general fiction

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Jamrach’s Menagerie by Carol Birch

In this Dickensian tale Jaffy, a fearless street urchin, is almost eaten by a Bengal tiger. Saved by the titular Jamrach, a jovial dealer in exotic animals who, impressed by his fearlessnes, hires him as a trainer, Jaffy meets slick talking Tim, another Jamrach protege, and his twin sister Ishbel. Tim and Jaffy become best friends. Which does not mean that their relationship is uncomplicated. The fact that Jaffy's heart is captured by Ishbel makes that a given.

The Sojourn by Andrew Krivak

Local author Andrew Krivak tells the story Jozef Vinich, who begins life in a bleak 19th century Colorado mining town, only to end up fighting for the Kaiser in World War One.  Krivak’s debut novel offers the story of a man returning to the roots of his ancestors, finding new family along the way, only to have the horrors of war disrupt all that he had come to take for granted.  Krivak packs a lot of emotion into the rather small book. 

We the Animals by Justin Torres

What is it like growing up the youngest of three brothers of a mixed race family in upstate New York?  At times it seems that it can be pretty dangerous.  Torres offers a short, quick stories that follow our narrator as he grows up in a family that teaches him to love, to fight and to survive.  Check Our Catalog

Barney's Version by Mordecai Richler

Nothing is sacred to Barney Panofsky in this rambling, hilarious and ultimately sad fictional "memoir." Barney spares no one, including himself, in his version of events, from his years as a Canadian expat in Paris in the 50s, through his three wives and his career as a trash TV producer, to his involvement in the disappearance--or was it murder?--of his best friend, Boogie. You will laugh out loud from the beginning almost to the end, when the nature of Barney's own end becomes clear.

A Visit From the Goon Squad by Jennifer Egan

An absorbing and thought-provoking read, this novel explores a web of characters whose lives cross paths over the course of four decades, ending about 10 years from now. The two central characters are Bennie, a rock music promoter, and Sasha, his young assistant, but the story is told from multiple points of view and explores the lifelong echoes of chance encounters and the relentless impact of time passing. I'm often disappointed when I finally get around to reading an award-winning, critically acclaimed and popular title, because the work doesn't live up to the hype. Not so in this case.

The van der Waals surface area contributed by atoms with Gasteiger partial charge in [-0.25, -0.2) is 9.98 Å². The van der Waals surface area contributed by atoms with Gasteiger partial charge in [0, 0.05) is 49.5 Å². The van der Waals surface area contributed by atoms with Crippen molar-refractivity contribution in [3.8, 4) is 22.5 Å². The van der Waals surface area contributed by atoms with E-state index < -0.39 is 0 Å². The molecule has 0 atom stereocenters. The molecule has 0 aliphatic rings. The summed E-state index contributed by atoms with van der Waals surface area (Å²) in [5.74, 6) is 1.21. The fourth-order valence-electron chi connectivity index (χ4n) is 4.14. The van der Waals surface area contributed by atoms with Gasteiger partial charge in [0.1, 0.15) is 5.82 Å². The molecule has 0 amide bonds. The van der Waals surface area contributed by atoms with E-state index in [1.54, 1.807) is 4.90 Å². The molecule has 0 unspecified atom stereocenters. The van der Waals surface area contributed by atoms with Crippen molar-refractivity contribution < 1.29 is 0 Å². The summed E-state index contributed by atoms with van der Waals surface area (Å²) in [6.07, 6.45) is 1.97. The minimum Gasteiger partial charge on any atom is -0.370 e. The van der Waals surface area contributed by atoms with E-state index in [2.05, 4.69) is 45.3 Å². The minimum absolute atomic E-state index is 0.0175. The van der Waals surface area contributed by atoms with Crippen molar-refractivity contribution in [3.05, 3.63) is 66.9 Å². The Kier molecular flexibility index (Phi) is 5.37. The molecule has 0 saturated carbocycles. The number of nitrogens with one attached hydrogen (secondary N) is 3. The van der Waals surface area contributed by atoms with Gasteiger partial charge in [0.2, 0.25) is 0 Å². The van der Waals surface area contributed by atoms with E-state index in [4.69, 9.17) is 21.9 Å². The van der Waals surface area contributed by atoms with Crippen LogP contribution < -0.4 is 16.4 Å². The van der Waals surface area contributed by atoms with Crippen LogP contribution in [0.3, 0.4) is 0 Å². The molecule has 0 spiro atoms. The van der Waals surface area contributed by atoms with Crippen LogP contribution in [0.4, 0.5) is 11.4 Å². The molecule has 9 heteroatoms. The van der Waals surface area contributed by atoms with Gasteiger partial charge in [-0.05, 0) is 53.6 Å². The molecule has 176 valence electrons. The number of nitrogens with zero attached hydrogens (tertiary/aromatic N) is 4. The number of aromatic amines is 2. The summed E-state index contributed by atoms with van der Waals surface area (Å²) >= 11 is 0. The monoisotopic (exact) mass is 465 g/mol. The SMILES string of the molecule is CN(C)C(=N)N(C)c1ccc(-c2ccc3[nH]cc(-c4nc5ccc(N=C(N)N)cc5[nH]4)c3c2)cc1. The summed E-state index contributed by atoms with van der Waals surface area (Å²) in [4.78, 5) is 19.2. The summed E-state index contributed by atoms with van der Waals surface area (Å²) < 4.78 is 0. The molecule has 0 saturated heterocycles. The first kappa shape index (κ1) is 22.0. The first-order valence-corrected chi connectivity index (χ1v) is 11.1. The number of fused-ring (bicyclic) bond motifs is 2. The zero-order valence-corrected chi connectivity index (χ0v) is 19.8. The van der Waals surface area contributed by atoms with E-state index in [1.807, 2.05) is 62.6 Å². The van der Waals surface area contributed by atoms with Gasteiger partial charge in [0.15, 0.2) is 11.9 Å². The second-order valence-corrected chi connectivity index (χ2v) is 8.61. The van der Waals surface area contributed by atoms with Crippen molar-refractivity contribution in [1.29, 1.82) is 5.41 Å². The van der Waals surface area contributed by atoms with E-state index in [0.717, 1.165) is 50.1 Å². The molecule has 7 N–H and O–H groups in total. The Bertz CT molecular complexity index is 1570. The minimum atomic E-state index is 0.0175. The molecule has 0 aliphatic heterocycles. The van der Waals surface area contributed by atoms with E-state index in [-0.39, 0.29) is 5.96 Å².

The Ghost of Greenwich Village by Lorna Graham

Eve Weldon, a newly hired writer for a morning news show, is struggling to recreate the fabulous life her mother had in Greenwich Village in the 1960s. But Eve has few friends, trouble finding love and a ghost living in her apartment. And it's not the type of ghost that slams doors and tries to scare her away. No, instead it is the ghost of an almost, could-have-been famous Beat writer who demands Eve write his stories.

This Beautiful Life by Helen Schulman

What if your teenage son made a typical stupid teenage mistake--and the whole world found out about it? This compelling story of a modern American family shattering amid the fallout of a social media-driven sex scandal thoughtfully explores themes of identity, privacy, family, and loyalty.

The Dog Who Came in From the Cold by Alexander McCall Smith

Another funny, whimsical and thoroughly enjoyable read in this author's Corduroy Mansions series, which is a bit like the 44 Scotland Street series but set in London instead of in Edinburgh. McCall Smith has no peer when it comes to gently yet relentlessly skewering his motley assortment of characters, exposing everyday human failings and foibles. You will chuckle, and wince, and probably recognize yourself a few times.

One Thousand White Women by Jim Fergus

In 1875, 25-year-old May Dodd is released from an insane asylum and, along with 40-odd other fertile female misfits, travels West to become a Cheyenne bride, part of a U.S. government program to pacify and assimilate the Indian tribes, the better to seize their land in violation of existing treaties. This engaging, insightful and exciting story is told through May's fictional journal entries and mostly unsent letters home to her family.

Daughters-in-Law by Joanna Trollope

Another absorbing and insightful contemporary family story from Joanna Trollope, this one focusing on the sometimes fraught relationships between parents and their adult children.  When Rachel and Anthony's youngest son marries, the arrival of a third daughter-in-law into the extended family mix brings new complications and power struggles.  Trollope excels at switching viewpoints from one character to another and you will find yourself sympathizing and becoming exasperated in turns with Rachel and her sons and daughters-in-law.

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